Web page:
Ruby Port is a good introductory style for the new Port fan. Bottled at a young age it retains its deep ruby colour, jammy plum fruit flavors and warm finish. Good examples of this style are Kopke Full Rich Ruby and Sandeman Ruby.
Moving up the scale we have late-bottled Vintage Port such as Taylor’s Reserve LBV and Delaforce LBV. LBV Port is made from the fruit of a single year and is aged for four to six years before bottling. These wines tend to have more intense fruit aromas of cherry and vanilla, with perhaps a hint of toffee and a lovely warm finish. LBV and Ruby Style Ports do not need decanting and are good to have on hand for cool evenings by the fire.
Every collector searches for Vintage Ports. The British tradition is to buy Vintage Port for newborn children and let it gracefully mature along with them, often opening the bottle in celebration of their 21st birthday. Vintage Ports are only made in the best years. They are aged in barrels for only two years then continue maturing in the bottle. These wines do go the distance, requiring 15 to 25 years or more to reach their peak. When aged, they require decanting as they throw a sediment made up of pieces of skin, pulp and tannins in the bottle that, while harmless, may not be what you want in your glass. Once opened, Vintage Ports are best consumed within a few days. Tawny is another Port style, so called because it takes on a brownish tawny colour from aging in the barrel, rather than in the bottle. These Ports do not need decanting even when they are 10, 20, 30 or even 40 years old and they are great on their own or over ice. Rozes Tawny Port has a brick red colour, aromas of dried fruit and a slight nuttiness on the palate. The dried fruit flavors continue and end with a nice warm finish. Fonseca 20 Year Old is also a good example of an aged tawny.
Madeira is named after the place it comes from, a volcanic island off the coast of Morocco. It is a fortified wine that is heated or baked during the manufacturing process, yet retains a high level of natural acidity. Balanced with high alcohol these qualities allow good quality Madeira to age longer than any other wine in the world. (food quality Madeira can put a dent in your pocketbook, but if you are feeling rich and want to experience some history try a 100 year-old masterpiece, Pereira D’Oliveira Verdelho Madeira 1900. At the opposite end of the spectrum, the curious should try Casas Dos Vinhos Fine Old Madeira, which offers rich, baked mincemeat and dried fruit aromas, full lasting flavours and a warm finish. It is excellent after dinner with nuts or hard cheeses, and will also add a lot of character to rich sauces.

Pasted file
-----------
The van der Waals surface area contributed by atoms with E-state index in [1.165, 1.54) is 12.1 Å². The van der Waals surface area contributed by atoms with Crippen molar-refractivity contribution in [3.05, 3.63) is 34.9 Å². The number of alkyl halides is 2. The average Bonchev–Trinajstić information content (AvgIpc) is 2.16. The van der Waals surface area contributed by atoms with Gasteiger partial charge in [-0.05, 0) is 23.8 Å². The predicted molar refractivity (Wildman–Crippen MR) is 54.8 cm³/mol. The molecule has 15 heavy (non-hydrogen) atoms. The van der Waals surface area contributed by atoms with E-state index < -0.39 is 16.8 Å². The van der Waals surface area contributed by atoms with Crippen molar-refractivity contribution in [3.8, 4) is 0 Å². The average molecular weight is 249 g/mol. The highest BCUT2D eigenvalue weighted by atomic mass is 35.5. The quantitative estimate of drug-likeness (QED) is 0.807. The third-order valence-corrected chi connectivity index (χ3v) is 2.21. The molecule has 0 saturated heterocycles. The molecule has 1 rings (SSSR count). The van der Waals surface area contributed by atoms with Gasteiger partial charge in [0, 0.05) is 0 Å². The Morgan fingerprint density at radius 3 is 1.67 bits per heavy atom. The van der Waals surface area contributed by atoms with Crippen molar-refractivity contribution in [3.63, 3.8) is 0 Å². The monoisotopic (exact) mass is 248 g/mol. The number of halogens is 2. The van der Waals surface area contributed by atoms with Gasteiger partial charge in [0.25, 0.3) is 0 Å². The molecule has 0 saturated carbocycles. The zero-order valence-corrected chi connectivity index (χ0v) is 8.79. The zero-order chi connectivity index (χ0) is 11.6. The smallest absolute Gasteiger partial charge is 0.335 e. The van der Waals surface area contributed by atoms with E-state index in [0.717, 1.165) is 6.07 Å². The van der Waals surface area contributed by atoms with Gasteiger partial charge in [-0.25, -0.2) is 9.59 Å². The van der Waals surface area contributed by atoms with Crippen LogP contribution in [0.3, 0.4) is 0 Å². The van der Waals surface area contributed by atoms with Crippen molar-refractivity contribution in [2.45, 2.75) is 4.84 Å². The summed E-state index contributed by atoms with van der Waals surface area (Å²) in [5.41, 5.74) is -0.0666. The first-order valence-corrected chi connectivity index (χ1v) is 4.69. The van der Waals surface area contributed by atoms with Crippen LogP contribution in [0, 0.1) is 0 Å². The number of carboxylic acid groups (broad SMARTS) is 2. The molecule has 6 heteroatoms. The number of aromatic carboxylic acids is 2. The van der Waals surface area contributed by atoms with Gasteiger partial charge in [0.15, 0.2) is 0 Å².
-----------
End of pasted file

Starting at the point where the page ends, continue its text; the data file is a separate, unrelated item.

Marsala is a fortified dessert wine from the hot plains western Sicily and one we know best for its contribution to the famous veal sauce or to the dessert Zabaglione. Despite its Italian origins, it was invented by an Englishman in the 18th century, who decided the best way to ship the wine from Sicily to London was to fortify it by adding brandy. Largely due to lax production habits during the 1960′s it fell from fashion, but has recently enjoyed a justifiable return to favor as quality soared. Vecchiofiorio Marsala Superiore Dry is a good example of a mid-range, wood-aged Marsala. Try it on the rocks after dinner. You may also want to see: Cooking with Fortified Wines.